24. ^ a b Eardley, Linda (September 3, 1993). "'Beautiful' Beaumont High Facelife Finished". St. Louis Post-Dispatch (St. Louis, Missouri). Retrieved July 30, 2011. 
  25. ^ a b c d St. Louis Post-Dispatch (St. Louis, Missouri). March 20, 1991 http://infoweb.newsbank.com |url= missing title (help). Retrieved July 30, 2011. 
  26. ^ St. Louis Post-Dispatch (St. Louis, Missouri). May 21, 1991 http://infoweb.newsbank.com |url= missing title (help). Retrieved July 30, 2011. 
  27. ^ Little, Joan (February 19, 1994). "Armed Youths Hunt Student in Classroom". St. Louis Post-Dispatch (St. Louis, Missouri). Retrieved July 30, 2011. 
  28. ^ "Pupils Told to 'Run for Your Lives'". St. Louis Post-Dispatch (St. Louis, Missouri). February 22, 1994. Retrieved July 30, 2011. 
  29. ^ Little, Joan (March 3, 1994). "Bosley Vows to Ensure Safe Schools". St. Louis Post-Dispatch (St. Louis, Missouri). Retrieved July 30, 2011. 
  30. ^ Little, Joan (June 15, 1994). "City Schools to Get Metal Detectors". St. Louis Post-Dispatch (St. Louis, Missouri). Retrieved July 30, 2011. 
  31. ^ a b Henson Pope, Sharon (February 6, 1995). "Junior ROTC: High Goals, Hopes". St. Louis Post-Dispatch (St. Louis, Missouri). Retrieved July 30, 2011. 
  32. ^ a b Autman, Samuel (September 29, 1996). "In for the Long Haul: Crues Control Steers Revamped Beaumont High". St. Louis Post-Dispatch (St. Louis, Missouri). Retrieved July 30, 2011. 
  33. ^ Bryan, Bill (October 21, 1994). "Teen-ager Shot, Wounded Near Beaumont High". St. Louis Post-Dispatch (St. Louis, Missouri). Retrieved July 30, 2011.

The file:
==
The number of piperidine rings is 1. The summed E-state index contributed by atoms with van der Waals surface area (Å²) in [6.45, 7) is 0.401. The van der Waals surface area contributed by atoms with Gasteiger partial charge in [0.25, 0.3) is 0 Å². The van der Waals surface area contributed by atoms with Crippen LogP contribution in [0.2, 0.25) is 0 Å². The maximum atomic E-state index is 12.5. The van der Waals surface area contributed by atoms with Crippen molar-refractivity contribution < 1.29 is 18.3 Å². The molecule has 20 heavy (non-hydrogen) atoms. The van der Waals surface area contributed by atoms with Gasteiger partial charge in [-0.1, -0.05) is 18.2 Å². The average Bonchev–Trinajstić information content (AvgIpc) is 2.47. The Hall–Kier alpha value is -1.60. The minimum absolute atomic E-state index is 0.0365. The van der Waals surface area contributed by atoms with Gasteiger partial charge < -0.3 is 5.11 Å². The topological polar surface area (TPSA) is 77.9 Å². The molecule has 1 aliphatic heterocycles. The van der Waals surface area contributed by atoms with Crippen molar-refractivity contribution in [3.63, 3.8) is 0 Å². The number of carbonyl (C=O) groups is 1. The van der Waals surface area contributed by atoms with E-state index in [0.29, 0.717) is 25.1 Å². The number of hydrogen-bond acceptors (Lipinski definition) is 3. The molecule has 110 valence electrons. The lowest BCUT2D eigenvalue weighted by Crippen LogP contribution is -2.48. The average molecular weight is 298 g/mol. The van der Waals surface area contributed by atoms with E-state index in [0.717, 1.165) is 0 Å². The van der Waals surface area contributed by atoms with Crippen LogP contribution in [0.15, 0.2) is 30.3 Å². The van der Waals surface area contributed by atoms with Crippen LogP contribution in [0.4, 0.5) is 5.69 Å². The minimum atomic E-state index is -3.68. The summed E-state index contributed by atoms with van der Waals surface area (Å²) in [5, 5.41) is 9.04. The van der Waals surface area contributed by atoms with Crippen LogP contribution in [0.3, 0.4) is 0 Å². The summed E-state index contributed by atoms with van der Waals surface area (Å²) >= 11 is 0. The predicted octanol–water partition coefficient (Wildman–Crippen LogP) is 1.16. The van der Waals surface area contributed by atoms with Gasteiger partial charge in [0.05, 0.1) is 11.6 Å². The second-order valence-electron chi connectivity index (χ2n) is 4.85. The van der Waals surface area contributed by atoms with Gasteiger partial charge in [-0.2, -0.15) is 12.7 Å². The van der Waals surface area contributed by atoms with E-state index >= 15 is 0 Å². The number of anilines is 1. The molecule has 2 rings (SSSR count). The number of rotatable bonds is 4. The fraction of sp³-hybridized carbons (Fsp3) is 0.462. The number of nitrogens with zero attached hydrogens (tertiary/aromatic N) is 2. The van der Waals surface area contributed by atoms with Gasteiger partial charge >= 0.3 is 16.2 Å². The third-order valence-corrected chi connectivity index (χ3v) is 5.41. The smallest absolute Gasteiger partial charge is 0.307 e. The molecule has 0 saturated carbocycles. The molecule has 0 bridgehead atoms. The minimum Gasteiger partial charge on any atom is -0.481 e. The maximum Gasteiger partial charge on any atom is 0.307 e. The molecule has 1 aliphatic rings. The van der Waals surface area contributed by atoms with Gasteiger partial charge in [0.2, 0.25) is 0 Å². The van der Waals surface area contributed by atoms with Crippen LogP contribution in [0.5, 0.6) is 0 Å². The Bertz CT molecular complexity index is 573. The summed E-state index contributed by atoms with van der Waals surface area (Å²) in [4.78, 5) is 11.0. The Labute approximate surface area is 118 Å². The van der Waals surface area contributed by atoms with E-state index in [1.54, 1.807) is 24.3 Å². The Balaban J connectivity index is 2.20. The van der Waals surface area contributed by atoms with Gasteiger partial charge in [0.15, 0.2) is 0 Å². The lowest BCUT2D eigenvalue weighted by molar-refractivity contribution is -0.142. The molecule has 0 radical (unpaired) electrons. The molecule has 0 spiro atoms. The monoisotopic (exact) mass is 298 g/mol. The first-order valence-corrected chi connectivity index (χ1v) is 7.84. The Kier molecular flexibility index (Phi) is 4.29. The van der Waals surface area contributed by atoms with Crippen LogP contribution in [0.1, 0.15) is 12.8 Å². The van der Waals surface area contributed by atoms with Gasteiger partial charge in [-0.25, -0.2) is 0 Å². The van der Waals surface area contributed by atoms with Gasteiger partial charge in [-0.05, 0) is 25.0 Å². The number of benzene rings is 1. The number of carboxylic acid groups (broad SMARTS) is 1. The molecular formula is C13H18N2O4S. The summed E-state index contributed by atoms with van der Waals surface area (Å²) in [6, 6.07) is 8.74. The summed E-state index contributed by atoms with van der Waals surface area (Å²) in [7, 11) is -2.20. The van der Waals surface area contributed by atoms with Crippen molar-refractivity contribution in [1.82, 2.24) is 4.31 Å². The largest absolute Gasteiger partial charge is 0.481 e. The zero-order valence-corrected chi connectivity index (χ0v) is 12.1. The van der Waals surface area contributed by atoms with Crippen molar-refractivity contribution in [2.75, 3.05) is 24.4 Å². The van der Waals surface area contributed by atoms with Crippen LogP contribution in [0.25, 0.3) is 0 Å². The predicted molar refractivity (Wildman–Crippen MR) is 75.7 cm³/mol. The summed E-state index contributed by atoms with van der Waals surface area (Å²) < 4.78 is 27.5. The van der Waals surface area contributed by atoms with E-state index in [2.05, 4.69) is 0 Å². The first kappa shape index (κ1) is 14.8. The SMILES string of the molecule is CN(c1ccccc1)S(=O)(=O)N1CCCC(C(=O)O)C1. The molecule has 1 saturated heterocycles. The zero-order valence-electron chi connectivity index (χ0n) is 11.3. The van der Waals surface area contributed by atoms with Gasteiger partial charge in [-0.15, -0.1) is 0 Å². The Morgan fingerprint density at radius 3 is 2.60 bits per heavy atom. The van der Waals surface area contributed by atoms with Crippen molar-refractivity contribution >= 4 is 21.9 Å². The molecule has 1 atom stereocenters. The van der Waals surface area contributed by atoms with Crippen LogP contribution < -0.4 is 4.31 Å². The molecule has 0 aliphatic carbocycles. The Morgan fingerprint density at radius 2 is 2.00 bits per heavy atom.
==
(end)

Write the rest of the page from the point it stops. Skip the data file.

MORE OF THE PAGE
34. ^ Nower, Lia (May 19, 1995). "Family, Friends Mourn Youth – ROTC Student was Slain by Gunfire". St. Louis Post-Dispatch (St. Louis, Missouri). Retrieved July 30, 2011. 
  35. ^ Memon Yaqub, Reshma (October 14, 1995). "Schools' Rough Week Spurs Action". St. Louis Post-Dispatch (St. Louis, Missouri). Retrieved July 30, 2011. 
  36. ^ Bryan, Bill (March 1, 1996). "Student, 15, Slain on Bus – Gunman Kills Pregnant Teen, Wounds Driver at Bus Stop". St. Louis Post-Dispatch (St. Louis, Missouri). Retrieved July 30, 2011. 
  37. ^ Little, Joan (March 17, 1996). "For Those Who Stay in City, Choices and Opportunities, but the St. Louis School System is Full of Potholes that Even the Brightest Must Work to Overcome". St. Louis Post-Dispatch (St. Louis, Missouri). Retrieved July 30, 2011. 
  38. ^ St. Louis Post-Dispatch (St. Louis, Missouri). March 25, 1991 http://infoweb.newsbank.com |url= missing title (help). Retrieved July 30, 2011. 
  39. ^ a b St. Louis Post-Dispatch (St. Louis, Missouri). May 24, 1992 http://infoweb.newsbank.com |url= missing title (help). Retrieved July 30, 2011. 
  40. ^ Little, Joan (February 20, 1994). "Discrimination in City Schools Lives On, But Basis is Magnet Schools, Not Race". St. Louis Post-Dispatch (St. Louis, Missouri). Retrieved July 30, 2011. 
  41. ^ a b Freivogel, William H. (June 13, 1994). "After 40 Years, Old Afflictions Dog Desegregation's Trail". St. Louis Post-Dispatch (St. Louis, Missouri). Retrieved July 30, 2011. 
  42. ^ a b Mahan, David J. (May 22, 1994). "Letters from the People". St. Louis Post-Dispatch (St. Louis, Missouri). Retrieved July 30, 2011. 
  43. ^ a b Freivogel, William H. (March 24, 1996). "History Lessons: Class and Court Ponder Progress in Schools for Blacks". St. Louis Post-Dispatch (St. Louis, Missouri). Retrieved July 30, 2011. 
  44. ^ Little, Joan (July 1, 1996). "Hammonds v. Dropout Rate, as New Chief, Keeping Students in School Will Be a Challenge". St. Louis Post-Dispatch (St. Louis, Missouri). Retrieved July 30, 2011. 
  45. ^ a b Carroll, Colleen (September 1, 1997). "City Schools Beefing Up Security". St. Louis Post-Dispatch (St. Louis, Missouri). Retrieved July 30, 2011. 
  46. ^ a b Freeman, Gregory (April 23, 1998). "Beaumont High School's Turnaround is Largely Based on a Creative Principal". St. Louis Post-Dispatch (St. Louis, Missouri). Retrieved July 30, 2011. 
  47. ^ Autman, Samuel (April 27, 1997). "'Nerd Patrol' - For Bright Beaumont Students, Study is its Own Reward". St. Louis Post-Dispatch (St. Louis, Missouri). Retrieved July 30, 2011. 
  48. ^ Mueller, Michelle (December 7, 1998). "Finance Academy Gives Beaumont High Students Taste of Business World". St. Louis Post-Dispatch (St. Louis, Missouri). Retrieved July 30, 2011.